Merseyside is named as the hotspot for dog attacks in the UK for the second time.
Liverpool and Dog Attacks
According to the Health and Social Care Information Centre, a total of 322 victims sought medical help for a dog attack in Merseyside in 2014/2015. This number of victims ranks Merseyside above Durham, Darlington and Tees and Thames Valley for dog attacks.
Liverpool and the surrounding areas have had an issue with dog attacks for a number of years now. Four-year-old John-Paul Massey from Wavertree was mauled to death in 2009, sparking calls for tougher dog laws. Other incidents include the death of pensioner Clifford Clarke, of Clubmoor, who was attacked by his neighbours’ starving presa canario.
The newly released figures have prompted a number of individuals at the University of Liverpool to question why dog attacks are more common in Merseyside than anywhere else in the country.
The People, Animals and their Health in Society (PATHS) group at the university, led by Dr Rob Christley, Dr Francine Watkins, Dr Carri Westgarth and Professor Liz Perkins, plan to further analyse the issue. As part of the group’s “health in people and animals” programme, PATHS is working with Merseyside Police, Royal Mail and a number of agencies to consider how dog attack incidents are responded to and recorded.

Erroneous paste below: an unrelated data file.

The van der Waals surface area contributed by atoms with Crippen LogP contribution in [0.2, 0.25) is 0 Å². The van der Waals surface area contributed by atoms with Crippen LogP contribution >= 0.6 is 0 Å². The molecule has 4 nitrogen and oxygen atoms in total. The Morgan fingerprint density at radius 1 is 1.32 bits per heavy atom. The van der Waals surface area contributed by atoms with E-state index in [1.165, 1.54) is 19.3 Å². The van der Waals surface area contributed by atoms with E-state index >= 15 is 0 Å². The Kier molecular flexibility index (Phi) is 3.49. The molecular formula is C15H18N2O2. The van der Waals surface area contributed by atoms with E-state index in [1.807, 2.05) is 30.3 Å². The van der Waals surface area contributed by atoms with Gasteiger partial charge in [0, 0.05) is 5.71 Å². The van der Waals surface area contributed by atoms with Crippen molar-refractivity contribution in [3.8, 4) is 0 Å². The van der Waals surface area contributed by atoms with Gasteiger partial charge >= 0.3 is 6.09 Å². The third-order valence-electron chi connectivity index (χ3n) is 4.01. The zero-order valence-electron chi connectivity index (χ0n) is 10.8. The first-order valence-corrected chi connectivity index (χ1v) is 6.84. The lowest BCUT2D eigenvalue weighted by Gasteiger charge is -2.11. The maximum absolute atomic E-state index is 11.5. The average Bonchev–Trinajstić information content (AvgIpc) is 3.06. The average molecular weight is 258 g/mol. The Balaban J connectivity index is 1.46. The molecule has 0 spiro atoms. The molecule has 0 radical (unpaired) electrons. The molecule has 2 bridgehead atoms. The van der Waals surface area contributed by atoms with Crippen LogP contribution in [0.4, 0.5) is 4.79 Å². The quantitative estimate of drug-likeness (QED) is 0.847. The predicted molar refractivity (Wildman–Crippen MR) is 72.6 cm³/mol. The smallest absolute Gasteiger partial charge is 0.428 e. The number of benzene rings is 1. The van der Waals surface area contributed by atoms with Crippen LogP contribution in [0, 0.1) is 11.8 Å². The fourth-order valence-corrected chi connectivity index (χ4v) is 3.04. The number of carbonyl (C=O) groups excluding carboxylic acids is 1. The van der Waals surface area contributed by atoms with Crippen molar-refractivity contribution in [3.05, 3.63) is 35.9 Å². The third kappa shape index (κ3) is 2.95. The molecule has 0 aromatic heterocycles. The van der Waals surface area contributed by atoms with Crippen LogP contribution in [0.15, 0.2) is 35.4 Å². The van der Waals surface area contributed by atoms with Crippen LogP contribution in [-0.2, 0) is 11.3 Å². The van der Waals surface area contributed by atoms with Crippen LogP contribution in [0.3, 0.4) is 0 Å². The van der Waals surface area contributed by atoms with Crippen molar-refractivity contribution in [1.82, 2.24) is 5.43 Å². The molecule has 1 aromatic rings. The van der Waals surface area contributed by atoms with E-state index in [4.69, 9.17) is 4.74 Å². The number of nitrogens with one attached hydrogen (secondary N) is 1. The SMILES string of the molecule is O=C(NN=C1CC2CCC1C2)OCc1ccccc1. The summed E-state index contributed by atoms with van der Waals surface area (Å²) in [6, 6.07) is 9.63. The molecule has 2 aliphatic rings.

Separately, a PhD programme jointly run by both the Dog’s Trust and the University of Liverpool are looking into how postal workers and the public can be protected from dog injuries. Merseyside Dog Safety Partnership will develop, coordinate and lead local efforts to lessen the number of dog bites and assess their impact.
Dr Christley said:
“Currently, we do not have enough information about how dog bites occur and the full effect they have on those who are injured.
“In the course of this work, we have identified that a wide range of agencies are involved in managing or preventing injuries arising from dogs. However, currently the extent to which these efforts are coordinated is limited.”
“An initial goal of this collaboration will be to identify key targets for intervention to minimise the risk and impacts of dog bites and to develop an essential method to monitor and evaluate the effectiveness of interventions.”
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Source: Liverpool Echo